The previous evening, Ken, Chip, Ward, and I had gone out for dinner and had a great time. Phil was a no-show, he and Ward having gotten separated at some point. He did not respond to messages, however I saw that he was online so we knew he was okay. We retrieved the motorcycles from the parking lot shortly after Ward arrived from his hotel. On the bustling streets in front, people gawked at the bikes as we packed them, and that it wasn't long before the hotel staff were outside photographing the bikes and taking selfies.
The destination for the day was Chimbote. Saying goodbye to the boys, Ward and I headed off to find a gas station and work our way south. My bike has been pinging on every grade of gas since I left Texas, so I decided to splurge and fill up with 98 octane fuel available to the tune of $5 per gallon. Unfortunately the wind was so strong in in the noise in my helmet as we traveled that I couldn't tell if the pinging had gone away. No matter what, that was the one and only time I would spend five bucks per gallon.
The coastal road South was a continuation of wind and sand, but the landscape had a certain epic quality to it, with distant dunes and mountains protruding from the plane. After a couple of hours we pulled off for a butt break and some coffee at a roadside restaurant. We are only been there a few minutes when I saw Ken and Chip come rolling up. They we're making good time on the DR 350's. Pretty soon the coffee break turned into lunch when we saw the fried chicken coming out of the little house.
Ward hung back with Ken and Chip as the road continued towards Trujillo. At the bypass I pulled over to wait and in a few moments they arrived, heading for the center to find some gasoline. The one thing I love about the GSA being a supertanker is the ability to ride almost all day without refueling. Ward and I teamed up again to go ahead, but my slow running GPS caused us to miss a turn in have to retrace through an area, ending up directly behind Chip and Ken in the heavy traffic. I chuckled inside at the incident, because I think they felt like we were determined to ride with them.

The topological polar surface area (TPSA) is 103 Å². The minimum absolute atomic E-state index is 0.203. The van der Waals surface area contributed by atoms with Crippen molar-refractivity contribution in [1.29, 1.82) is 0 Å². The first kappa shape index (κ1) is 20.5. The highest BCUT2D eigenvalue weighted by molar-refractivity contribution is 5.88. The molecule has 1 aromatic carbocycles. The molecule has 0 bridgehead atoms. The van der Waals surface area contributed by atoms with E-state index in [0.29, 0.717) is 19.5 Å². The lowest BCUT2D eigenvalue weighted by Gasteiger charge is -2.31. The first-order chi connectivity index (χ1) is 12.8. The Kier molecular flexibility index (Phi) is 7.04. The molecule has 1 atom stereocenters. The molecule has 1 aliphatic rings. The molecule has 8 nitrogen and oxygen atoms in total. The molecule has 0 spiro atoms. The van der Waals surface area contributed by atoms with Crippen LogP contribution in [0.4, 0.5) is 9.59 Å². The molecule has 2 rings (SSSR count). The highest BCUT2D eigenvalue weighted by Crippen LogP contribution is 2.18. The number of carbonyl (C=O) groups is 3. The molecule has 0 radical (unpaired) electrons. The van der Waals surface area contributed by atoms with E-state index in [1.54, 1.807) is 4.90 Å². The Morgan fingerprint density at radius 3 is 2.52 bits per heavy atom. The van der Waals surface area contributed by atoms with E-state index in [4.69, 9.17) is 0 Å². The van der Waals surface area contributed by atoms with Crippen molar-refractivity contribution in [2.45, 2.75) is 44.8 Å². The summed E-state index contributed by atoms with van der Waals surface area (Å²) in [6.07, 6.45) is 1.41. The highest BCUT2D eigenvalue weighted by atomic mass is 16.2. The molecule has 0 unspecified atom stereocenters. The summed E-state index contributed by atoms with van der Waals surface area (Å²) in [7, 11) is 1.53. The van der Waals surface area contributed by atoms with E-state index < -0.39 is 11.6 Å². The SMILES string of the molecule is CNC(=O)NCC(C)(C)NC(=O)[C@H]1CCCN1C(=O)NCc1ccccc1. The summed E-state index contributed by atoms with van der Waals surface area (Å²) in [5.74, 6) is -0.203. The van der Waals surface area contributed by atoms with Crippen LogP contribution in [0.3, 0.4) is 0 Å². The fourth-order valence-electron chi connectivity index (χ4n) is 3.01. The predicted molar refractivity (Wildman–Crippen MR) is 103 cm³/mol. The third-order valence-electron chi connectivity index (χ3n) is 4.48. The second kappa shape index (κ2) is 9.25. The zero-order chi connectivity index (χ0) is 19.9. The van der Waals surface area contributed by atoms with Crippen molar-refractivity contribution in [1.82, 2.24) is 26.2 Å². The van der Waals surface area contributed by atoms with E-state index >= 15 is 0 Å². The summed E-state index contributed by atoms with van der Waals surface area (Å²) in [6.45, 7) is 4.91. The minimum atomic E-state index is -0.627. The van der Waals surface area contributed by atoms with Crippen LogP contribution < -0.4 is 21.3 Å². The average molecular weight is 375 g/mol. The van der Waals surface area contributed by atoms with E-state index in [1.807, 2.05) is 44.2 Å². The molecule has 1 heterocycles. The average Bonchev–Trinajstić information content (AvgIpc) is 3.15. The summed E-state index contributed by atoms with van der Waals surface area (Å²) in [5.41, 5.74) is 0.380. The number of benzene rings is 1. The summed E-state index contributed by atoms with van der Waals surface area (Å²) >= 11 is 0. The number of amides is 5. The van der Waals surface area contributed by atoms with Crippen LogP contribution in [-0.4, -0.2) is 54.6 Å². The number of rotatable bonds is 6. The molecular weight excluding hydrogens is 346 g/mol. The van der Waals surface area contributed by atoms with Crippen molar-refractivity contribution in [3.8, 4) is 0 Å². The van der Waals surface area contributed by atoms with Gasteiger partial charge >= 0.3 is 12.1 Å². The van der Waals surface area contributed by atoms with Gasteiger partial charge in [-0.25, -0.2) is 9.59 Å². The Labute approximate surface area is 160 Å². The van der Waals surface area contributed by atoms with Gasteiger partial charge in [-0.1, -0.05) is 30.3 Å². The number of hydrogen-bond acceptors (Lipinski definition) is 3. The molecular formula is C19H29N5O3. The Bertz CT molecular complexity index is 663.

In trying to get through Trujillo, I was almost hit head on by a bus trying to pass another in the tiny streets. I had been warned about the horrific driving in Peru, and faced it directly. The worst and most dangerous drivers I had yet encountered. I have been through some insane traffic in many countries, but mostly it's a dare game. Not in Peru, where they don't seem to care whether they kill you or not.
After the incident, Ward had pulled up next to me in a traffic circle with a big grin and showing about 2 inches between his fingers as how close I’d come.
Once back on the highway I nailed it for the small hotel we had pre-booked for the night. One thing about Peru that has been interesting has been the curiosity about the bike, with people honking and smiling. I have to admit honking seems to be the national sport here however. The congested cities and even roads are constant noise with the sounds of horns being tapped. One never knows if you're being honked at out of warning or out of excitement or out of anything, but they live on their horns.
Here and there along the route of blowing sand across the highway one could spot glimpses of the Pacific. The sand and wind gusts were constant, even the sugary sand clinging to my visor in the wind. Eventually Chimbote arrived at the end of the day. The long day of wind and sand and left me with a sore throat and a bit of fatigue. I rode the bike to the waterfront and sat on a bench looking out across the harbor towards all the fishing boats anchored in the distance. After all the emotions and stress it felt good to just stare across the water at the pre-sunset sky.
When I finally hit the hotel, the guys had arrived a few moments before. That evening we strolled in the darkness to a local restaurant and had a meal of fried fish and cerveza.